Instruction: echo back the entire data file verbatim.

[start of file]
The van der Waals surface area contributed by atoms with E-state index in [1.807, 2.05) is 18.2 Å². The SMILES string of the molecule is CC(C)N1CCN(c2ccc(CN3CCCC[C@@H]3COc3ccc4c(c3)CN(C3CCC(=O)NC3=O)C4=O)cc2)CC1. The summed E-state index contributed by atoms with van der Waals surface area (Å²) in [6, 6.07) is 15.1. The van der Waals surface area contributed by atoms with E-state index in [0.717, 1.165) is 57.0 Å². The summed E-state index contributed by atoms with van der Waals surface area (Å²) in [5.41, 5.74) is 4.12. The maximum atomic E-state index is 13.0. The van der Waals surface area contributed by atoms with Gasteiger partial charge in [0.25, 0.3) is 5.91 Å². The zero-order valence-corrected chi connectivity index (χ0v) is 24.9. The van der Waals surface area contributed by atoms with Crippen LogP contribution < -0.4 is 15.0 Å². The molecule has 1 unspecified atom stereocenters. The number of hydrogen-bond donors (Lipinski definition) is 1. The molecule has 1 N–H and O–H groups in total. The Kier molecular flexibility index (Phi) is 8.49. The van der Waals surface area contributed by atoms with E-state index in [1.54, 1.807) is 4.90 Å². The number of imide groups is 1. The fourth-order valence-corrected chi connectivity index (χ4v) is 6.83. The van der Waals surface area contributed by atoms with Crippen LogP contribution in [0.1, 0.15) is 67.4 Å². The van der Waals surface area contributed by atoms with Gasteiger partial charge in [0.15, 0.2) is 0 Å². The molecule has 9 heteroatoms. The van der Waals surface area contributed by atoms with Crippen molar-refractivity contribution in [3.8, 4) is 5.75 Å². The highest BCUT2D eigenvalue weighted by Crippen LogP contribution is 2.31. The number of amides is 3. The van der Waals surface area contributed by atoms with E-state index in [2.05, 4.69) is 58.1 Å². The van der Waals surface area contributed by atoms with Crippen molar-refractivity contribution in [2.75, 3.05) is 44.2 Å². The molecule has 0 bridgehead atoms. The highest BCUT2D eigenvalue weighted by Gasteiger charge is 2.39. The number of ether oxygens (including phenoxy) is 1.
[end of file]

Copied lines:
The van der Waals surface area contributed by atoms with E-state index in [1.807, 2.05) is 18.2 Å². The SMILES string of the molecule is CC(C)N1CCN(c2ccc(CN3CCCC[C@@H]3COc3ccc4c(c3)CN(C3CCC(=O)NC3=O)C4=O)cc2)CC1. The summed E-state index contributed by atoms with van der Waals surface area (Å²) in [6, 6.07) is 15.1. The van der Waals surface area contributed by atoms with E-state index in [0.717, 1.165) is 57.0 Å². The summed E-state index contributed by atoms with van der Waals surface area (Å²) in [5.41, 5.74) is 4.12. The maximum atomic E-state index is 13.0. The van der Waals surface area contributed by atoms with Gasteiger partial charge in [0.25, 0.3) is 5.91 Å². The zero-order valence-corrected chi connectivity index (χ0v) is 24.9. The van der Waals surface area contributed by atoms with Crippen LogP contribution < -0.4 is 15.0 Å². The molecule has 1 unspecified atom stereocenters. The number of hydrogen-bond donors (Lipinski definition) is 1. The molecule has 1 N–H and O–H groups in total. The Kier molecular flexibility index (Phi) is 8.49. The van der Waals surface area contributed by atoms with E-state index in [1.54, 1.807) is 4.90 Å². The number of imide groups is 1. The fourth-order valence-corrected chi connectivity index (χ4v) is 6.83. The van der Waals surface area contributed by atoms with Crippen LogP contribution in [0.1, 0.15) is 67.4 Å². The van der Waals surface area contributed by atoms with Gasteiger partial charge in [0.15, 0.2) is 0 Å². The molecule has 9 heteroatoms. The van der Waals surface area contributed by atoms with Crippen molar-refractivity contribution in [3.8, 4) is 5.75 Å². The highest BCUT2D eigenvalue weighted by Crippen LogP contribution is 2.31. The number of amides is 3. The van der Waals surface area contributed by atoms with E-state index in [2.05, 4.69) is 58.1 Å². The van der Waals surface area contributed by atoms with Crippen molar-refractivity contribution in [2.75, 3.05) is 44.2 Å². The molecule has 0 bridgehead atoms. The highest BCUT2D eigenvalue weighted by Gasteiger charge is 2.39. The number of ether oxygens (including phenoxy) is 1.